We’ve got a lot of goodies in this edition of Artful Links, including things to look at, things to read, and things to inspire:
Things to look at
— Ian Padgham (@origiful) April 19, 2017
… and soon, it really will be all around you.
— Heather Day (@Heatherdayart) April 18, 2017
Two other projects to take a gander at (online, if not in person):
- An artist built some colorful installations from stores’ inventories. Art first, permission later.
- A photographer finds human stories in the Standpipes of New York.
In crayon news, those dandelion yellow Crayolas might be worth some money someday. (OK, probably not.) Recently retired by the company (illustrated eulogy here), they’ll be replaced by a new blue inspired by an accidentally discovered artificial pigment.
Remember when Martha Wilson came to talk at The Art League for our 60th anniversary year? She discussed her own artwork and the work of the Franklin Furnace she founded:
She and the Franklin Furnace are still supporting avant garde art, and are marking their 40th anniversary. Here’s what they’re up to these days, in Wilson’s interview with Hyperallergic.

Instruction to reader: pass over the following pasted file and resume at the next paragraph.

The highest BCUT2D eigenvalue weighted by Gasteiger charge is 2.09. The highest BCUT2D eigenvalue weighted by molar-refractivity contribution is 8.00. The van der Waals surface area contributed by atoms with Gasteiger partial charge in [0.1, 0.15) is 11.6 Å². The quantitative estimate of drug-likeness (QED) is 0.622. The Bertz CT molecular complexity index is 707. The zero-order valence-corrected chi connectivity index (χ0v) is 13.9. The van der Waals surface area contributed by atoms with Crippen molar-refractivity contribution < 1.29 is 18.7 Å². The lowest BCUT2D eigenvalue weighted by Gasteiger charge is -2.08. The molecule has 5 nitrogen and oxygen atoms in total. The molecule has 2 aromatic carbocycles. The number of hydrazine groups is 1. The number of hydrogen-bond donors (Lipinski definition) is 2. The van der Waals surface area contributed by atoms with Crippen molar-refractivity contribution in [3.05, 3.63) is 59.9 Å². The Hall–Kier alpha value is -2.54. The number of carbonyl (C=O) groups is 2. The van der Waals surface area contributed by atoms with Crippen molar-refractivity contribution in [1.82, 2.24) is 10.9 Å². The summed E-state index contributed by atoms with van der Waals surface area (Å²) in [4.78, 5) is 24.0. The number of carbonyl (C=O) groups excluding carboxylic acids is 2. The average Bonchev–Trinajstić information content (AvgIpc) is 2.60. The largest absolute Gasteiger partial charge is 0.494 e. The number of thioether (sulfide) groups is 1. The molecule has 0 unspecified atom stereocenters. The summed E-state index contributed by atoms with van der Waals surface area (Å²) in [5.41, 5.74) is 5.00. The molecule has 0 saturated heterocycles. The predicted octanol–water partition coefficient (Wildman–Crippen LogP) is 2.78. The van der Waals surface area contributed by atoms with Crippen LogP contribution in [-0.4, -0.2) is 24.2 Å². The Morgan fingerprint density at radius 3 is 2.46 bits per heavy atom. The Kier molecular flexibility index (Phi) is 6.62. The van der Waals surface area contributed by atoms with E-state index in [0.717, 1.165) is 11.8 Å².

The Museum of Fine Arts in Boston is holding an exhibit of Imogen Cunningham’s photography, so naturally they took to Instagram to promote it. Instagram is, of course, the place to share amazing photography online — unless, as the MFA found out, that photography includes “some … female nipples.” Instagram took down three posts by the museum.
You may know Jerry Saltz as famous art critic, but do you know Jerry Saltz as an artist? In My Life as a Failed Artist, Saltz’s essay for Vulture, he recalls a forgotten part of his life and why it didn’t end up the way he wanted. “Every artist does battle, every day, with doubts,” he writes. “I lost the battle.”
Next time you’re bored on an airplane, turn it into your studio. That’s what Nina Katchadourian is doing with her ongoing (since 2010) Seat Assignment project. Our favorite: Lavatory Self-Portraits in the Flemish Style.
This writer told the story of his mother, Katherine Bradford, who is achieving recognition for her art in her seventies, over three decades after she took the plunge. How About a Little Badass Inspiration?
Have you heard of the camera lucida? It’s one of the optical devices painters used as an aid in the days before photography. (Another is the camera obscura, which is much older.) Anyway, the camera lucida was invented about 200 years ago and never really took off — except that now you can buy one and try it out! Check it out on Kickstarter.
In this very thought-provoking video, Vox explains the research into how different cultures name colors. It’s definitely worth a watch: